In recent years the effects music has on the human brain have been slowly demystified by leading neurologists. Music's place in modern medicine has been around, in America, since the 1940s; the field is technically known as music therapy. Music therapy is a multi-faceted branch of psychology, used to treat physical, mental, social and emotional conditions.
Music is used to treat all sorts of ailments, from physical and psychiatric problems to substance abuse and high stress. Many people use music as support for a multitude of health-related activities. Music therapists are professionals trained to use music and/or musical instruments to promote communication and overall health and well-being in their patients.
Music has shown to markedly improve the learning abilities of young children, especially in ages below five. Neurologists claim that this is because of music's foundations in mathematics, e.g., ratios and fractions. In a study done by the Music Educators National Conference in 2001, high school students who were actively involved in music, through their school or some other facility, scored much higher math and verbal scores than their nonmusical peers.
Music Therapy for Treating Heart Complications
Music has been proven to reduce heart and respiratory rates. In a study done by the Arts and Quality of Life Research Center, patients with coronary heart disease found listening to music beneficial in the forms of reduced blood pressure and reduced anxiety. While some of the results of this study were inconclusive, because of the questionable quality of the evidence, they still show the clinical benefits music therapy can produce.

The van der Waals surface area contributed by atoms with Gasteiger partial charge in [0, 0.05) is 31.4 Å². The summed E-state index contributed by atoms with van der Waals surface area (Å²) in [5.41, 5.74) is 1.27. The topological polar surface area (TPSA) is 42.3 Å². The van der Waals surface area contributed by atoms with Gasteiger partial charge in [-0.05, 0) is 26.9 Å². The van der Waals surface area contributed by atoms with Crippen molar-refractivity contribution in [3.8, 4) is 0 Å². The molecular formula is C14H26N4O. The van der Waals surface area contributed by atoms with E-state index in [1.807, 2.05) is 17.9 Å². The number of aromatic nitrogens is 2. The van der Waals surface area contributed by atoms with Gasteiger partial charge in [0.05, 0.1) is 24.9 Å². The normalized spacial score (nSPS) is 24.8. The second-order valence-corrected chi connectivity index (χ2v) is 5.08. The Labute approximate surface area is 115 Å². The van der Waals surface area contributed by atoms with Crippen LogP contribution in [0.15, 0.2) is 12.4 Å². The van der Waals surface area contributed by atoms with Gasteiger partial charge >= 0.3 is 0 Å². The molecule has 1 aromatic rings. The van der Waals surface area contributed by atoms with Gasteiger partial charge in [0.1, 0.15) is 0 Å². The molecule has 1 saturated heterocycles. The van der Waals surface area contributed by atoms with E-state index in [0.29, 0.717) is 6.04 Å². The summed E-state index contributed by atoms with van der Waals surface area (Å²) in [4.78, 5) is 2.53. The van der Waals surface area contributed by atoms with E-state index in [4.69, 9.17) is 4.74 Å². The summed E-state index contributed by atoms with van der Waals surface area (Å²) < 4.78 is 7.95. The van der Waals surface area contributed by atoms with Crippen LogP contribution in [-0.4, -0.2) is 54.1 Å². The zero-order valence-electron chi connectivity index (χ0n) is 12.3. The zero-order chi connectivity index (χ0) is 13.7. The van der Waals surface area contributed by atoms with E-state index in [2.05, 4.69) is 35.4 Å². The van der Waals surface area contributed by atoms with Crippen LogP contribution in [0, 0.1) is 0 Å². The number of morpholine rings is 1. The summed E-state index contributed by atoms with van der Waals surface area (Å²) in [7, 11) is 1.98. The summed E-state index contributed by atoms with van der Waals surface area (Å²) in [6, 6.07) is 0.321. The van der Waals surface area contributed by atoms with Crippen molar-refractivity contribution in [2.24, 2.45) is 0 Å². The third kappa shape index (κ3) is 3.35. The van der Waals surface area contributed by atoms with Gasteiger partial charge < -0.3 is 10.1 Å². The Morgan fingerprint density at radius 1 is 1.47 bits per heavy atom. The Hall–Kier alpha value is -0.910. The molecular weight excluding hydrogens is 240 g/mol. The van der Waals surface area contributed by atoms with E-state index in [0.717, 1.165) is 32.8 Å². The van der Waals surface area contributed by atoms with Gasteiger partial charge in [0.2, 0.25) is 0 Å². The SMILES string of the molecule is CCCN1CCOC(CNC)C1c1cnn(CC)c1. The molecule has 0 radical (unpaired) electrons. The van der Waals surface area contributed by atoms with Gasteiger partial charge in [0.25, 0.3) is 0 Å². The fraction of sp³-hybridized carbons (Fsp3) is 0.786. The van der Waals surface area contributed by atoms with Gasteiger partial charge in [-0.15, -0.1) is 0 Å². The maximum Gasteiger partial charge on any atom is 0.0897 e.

Many people believe that music therapy can only help those with musical ability; this is a common misconception. Music therapy has been shown to stimulate many of the same parts of the brain in musical as well as in nonmusical patients. Another common misconception is that the only style of music used in therapy is classical music. The music a therapist uses with a patient is highly dependent on the patient's preferences, circumstances and goals.
Unfortunately, music can also cause some serious harm in the form of tinnitus or other permanent hearing loss/damage. Tinnitus can result from listening to music at high volumes or amplitudes. Tinnitus is a buzzing in the ears that ranges from slight to severe. Tinnitus is a highly subjective condition; some patients claim to perceive sounds of animals or even popular songs. Music has also been known to cause epileptic seizures, often resulting in psychiatric complications. In a book devoted to the studying of these rare cases, Oliver Sacks, a professor of clinical neurology at Columbia University, writes of a woman who could not listen to a certain popular song for more than half a minute without succumbing to violent convulsions.
The science of music therapy, with its roots in the first half of the twentieth century, is still relatively young. With the proliferation of case studies, music is starting to make a comeback in the world of medicine, an area that has been relatively uncaring towards music therapy because of its seemingly mystical beginnings.